Written in the style of a journal, the keeper and writer of it is Udo Berger. Berger has gone to Spain on his holiday with his attractive girlfriend, Ingeborg, to the hotel he used to stay at with his parents when he was younger. Udo is seriously into strategic war board games and has won a championship. He comes across as totally self-centred and a bit prissy, as a nerd that you really don't like that much. Making friends with a couple of other Germans on holiday, and some of the local characters we see Udo having to make time for others; after all he has come away on holiday with a board game 'Third Reich' and is intent on playing scenarios and writing up a speech to be given at a games convention.

Udo becomes entranced to some degree by El Quemado (The Burned) a nickname for a badly scarred man who hires out pedal boats and seems to live on the beach. The man from the German couple they meet goes missing in a wind surfing incident and Udo seems too wrapped up in himself to help. His relationship with Ingeborg is falling to pieces and all he seems intent on is his game. As he stays on in Spain playing 'Third Reich' with El Quemado long after he should have returned to Germany, he keeps getting more and more weird and dark dreams. With people telling him to go home he just can't seem to stop playing the board game, which he seems to be winning. By now we are already aware that this game is like that famous chess game from The Seventh Seal (50th Anniversary Special Edition) [1957] [DVD], and Udo himself suddenly starts to realise that more that winning the game is at stake.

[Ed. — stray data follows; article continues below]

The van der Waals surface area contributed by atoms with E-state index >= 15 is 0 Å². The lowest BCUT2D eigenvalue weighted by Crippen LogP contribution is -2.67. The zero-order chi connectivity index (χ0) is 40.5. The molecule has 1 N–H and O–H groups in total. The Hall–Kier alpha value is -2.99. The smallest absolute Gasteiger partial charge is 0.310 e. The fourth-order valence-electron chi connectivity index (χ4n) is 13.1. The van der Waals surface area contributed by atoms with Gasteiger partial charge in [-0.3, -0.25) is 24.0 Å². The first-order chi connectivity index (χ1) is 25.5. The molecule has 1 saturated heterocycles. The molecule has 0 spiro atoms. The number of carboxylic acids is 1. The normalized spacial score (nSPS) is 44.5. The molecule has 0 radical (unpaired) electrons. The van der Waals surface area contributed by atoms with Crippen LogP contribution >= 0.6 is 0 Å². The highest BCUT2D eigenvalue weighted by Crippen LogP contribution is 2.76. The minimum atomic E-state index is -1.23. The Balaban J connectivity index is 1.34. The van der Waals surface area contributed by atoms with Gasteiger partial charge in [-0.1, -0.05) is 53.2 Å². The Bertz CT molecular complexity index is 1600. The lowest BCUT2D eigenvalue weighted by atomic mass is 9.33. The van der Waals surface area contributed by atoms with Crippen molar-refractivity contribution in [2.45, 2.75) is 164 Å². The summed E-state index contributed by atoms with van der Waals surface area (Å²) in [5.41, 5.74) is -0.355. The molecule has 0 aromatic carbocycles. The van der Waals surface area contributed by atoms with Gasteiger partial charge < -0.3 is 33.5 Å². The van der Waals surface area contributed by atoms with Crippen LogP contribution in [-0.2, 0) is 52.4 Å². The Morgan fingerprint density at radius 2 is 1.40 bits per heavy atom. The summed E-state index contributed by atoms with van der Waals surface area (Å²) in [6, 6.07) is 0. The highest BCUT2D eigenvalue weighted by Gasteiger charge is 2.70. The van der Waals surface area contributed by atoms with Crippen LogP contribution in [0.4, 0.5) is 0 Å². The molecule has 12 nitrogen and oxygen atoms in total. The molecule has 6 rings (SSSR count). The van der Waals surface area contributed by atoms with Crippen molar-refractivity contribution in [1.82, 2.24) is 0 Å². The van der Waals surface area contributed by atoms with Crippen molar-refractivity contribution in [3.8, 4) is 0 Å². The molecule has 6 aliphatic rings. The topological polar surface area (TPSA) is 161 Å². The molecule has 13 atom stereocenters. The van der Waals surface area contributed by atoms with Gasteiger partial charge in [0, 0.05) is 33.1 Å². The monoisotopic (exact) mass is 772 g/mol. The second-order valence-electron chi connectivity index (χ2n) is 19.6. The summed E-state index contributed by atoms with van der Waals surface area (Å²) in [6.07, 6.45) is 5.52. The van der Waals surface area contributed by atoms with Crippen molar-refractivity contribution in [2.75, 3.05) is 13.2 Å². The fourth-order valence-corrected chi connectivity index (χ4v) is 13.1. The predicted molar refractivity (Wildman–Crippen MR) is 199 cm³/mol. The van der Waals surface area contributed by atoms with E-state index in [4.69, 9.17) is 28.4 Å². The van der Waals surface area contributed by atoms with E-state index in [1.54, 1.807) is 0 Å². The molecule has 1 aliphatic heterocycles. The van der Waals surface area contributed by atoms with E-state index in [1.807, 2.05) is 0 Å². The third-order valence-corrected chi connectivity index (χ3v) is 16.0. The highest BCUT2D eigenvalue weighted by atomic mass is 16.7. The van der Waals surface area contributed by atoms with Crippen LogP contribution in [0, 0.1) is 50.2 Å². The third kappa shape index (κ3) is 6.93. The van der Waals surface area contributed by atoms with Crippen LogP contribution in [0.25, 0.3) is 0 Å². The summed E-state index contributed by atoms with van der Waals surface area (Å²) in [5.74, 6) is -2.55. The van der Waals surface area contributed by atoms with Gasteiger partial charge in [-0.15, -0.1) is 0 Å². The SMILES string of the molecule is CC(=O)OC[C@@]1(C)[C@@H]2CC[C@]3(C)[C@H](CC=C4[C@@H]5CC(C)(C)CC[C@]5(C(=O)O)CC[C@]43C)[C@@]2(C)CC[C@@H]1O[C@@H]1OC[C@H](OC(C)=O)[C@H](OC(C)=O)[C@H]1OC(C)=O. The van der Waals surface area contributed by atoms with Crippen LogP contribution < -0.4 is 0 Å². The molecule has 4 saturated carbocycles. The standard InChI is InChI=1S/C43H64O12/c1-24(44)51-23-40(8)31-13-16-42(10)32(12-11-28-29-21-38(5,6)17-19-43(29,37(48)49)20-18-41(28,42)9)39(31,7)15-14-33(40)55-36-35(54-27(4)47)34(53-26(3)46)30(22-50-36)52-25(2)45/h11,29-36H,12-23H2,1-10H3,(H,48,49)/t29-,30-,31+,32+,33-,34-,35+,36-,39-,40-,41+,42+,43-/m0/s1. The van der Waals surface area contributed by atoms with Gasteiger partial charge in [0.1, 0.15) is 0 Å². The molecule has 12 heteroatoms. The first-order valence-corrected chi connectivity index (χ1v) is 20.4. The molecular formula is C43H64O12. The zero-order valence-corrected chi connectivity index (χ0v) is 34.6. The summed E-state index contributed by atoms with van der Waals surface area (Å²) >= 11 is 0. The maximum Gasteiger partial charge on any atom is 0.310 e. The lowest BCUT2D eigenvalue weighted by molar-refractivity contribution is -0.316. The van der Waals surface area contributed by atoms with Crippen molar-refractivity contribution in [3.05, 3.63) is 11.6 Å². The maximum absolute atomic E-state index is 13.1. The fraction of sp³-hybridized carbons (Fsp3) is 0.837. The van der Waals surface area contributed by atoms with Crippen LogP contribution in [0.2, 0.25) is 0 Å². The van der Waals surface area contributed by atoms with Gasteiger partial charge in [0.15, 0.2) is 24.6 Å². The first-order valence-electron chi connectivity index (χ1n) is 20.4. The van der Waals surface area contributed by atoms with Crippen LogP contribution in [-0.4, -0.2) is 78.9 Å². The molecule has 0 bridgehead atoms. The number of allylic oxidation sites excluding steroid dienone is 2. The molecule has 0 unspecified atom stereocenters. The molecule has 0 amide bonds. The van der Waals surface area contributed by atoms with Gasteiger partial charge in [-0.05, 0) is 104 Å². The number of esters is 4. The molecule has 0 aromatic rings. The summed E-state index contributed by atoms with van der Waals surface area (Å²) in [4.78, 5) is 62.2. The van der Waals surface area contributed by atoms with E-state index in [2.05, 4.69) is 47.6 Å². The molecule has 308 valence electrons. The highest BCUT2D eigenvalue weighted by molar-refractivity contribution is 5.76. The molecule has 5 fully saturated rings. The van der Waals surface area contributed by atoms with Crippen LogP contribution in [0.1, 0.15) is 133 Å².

This is something that if Bolano was still alive would have been much better polished before publication, but it still seems to pull you in and holds your interest. What I particularly like about this is the ending, it has one ending, but ultimately at least two ways of deciphering it. If you don't like Bolano's other works, then steer clear of this, otherwise for us fans it is well worth reading.
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0 of 2 people found the following review helpful
5.0 out of 5 stars Beautiful book, 27 Feb 2013
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This review is from: The Third Reich (Hardcover)
Even though this was purchased second hand it is a beautiful copy in a sleeve. Great service and quality product
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The Third Reich
The Third Reich by Roberto Bolano (Hardcover - 5 Jan 2012)